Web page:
Future Search The Method

An Aboriginal Future Search Conference, Australia, 1995
By Lynette Riley-Mundine & Tony Richardson, consultant and FSN member

The future search was conducted in Dubbo, a regional center in the western plains of New South Wales in April 1995. Ninety-two people attended, of whom 68 were Aboriginal people. It was a meeting of different worlds, cultures and wisdoms, which occurred under the umbrella of the Government's Western Institute of Technical and Further Education (TAFE). Through a multitude of outlets TAFE provides post-school education within a vast, dry, rural region twice the size of the state of Colorado. The aim of the conference was "To explore the future of Aboriginal people and TAFE working together.

There are some 30,000 Aboriginal people in Western NEW. Some live as minority groups in rural towns, but most live in remote isolated locations in "the bush." Historically, these people have been "third-class citizens," and improvement today is still patchy and slow. In 1995, the then Prime Minister Paul Keeting acknowledged "...it was we [the whites] who did the dispossessing. We took the traditional lands and smashed the traditional way of life. We brought the diseases, the alcohol…the devastation and demoralization of Aboriginal Australia continues to be our failure."

Lynette Riley-Mundine, who is an Aboriginal woman, was appointed to a new and untried position of Aboriginal Development Manager in April 1994. From her previous work within education systems she decided TAFE was at least ten years behind the times. She found that TAFE programs lacked understanding of the culture, needs and hopes of Aboriginal people. Also Aboriginal staff had learned to "toe the line" so non-Aboriginal people wouldn't feel threatened and withdraw support.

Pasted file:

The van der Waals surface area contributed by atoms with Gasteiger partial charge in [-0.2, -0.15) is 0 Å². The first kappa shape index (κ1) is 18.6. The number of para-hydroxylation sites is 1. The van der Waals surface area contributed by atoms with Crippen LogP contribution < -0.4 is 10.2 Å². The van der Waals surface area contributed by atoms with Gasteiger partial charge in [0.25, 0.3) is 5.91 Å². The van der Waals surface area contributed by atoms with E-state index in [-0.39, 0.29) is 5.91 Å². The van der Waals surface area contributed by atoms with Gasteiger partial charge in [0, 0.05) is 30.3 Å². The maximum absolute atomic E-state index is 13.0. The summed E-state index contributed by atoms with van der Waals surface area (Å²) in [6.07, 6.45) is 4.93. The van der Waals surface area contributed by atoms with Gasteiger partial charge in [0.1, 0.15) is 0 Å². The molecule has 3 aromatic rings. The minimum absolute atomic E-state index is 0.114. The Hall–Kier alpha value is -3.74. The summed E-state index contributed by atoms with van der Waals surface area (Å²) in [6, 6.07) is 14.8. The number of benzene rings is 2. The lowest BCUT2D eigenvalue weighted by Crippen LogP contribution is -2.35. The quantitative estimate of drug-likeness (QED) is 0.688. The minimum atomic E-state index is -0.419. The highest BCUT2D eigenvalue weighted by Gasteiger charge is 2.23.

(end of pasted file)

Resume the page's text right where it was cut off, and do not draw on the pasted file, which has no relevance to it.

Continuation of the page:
Lynette had an ally, TAFE Director Neil Black, who was determined to see improvements. Earlier Neil had engaged Tony Richardson, who is an independent consultant to conduct a future search to establish future directions for the Institute.

Lynette attended this and became very frustrated, because Aboriginal development, while high on the Mind Map of concerns, was not a majority issue and didn't figure in the votes for action. Aboriginal issues, like her people, were on the bottom end of importance and were lost. So Lynette decided there must be an Aboriginal future search conference where their issues and opportunities would be central. This was her commitment at the end ot eh Institute's earlier conference because "this process will work for us."

Six Months later - an Aboriginal future search

The Aboriginal future search was set for six months later, and a range of expectations were built around it. Lynette and other concerned Institute people needed validity and support for Aboriginal development. Agreed-upon goals were needed between Aboriginal people and other Institute staff. There was passionate agreement that Aboriginal people needed to be listed to and to know they'd been heard, to be central in their event and to design their own improvements. This agreement was born out by the enthusiasm and support for the conference within the Institute - from many of the executive staff and all of the Aboriginal development staff located throughout the State. The future search was funded by an external Aboriginal development agency.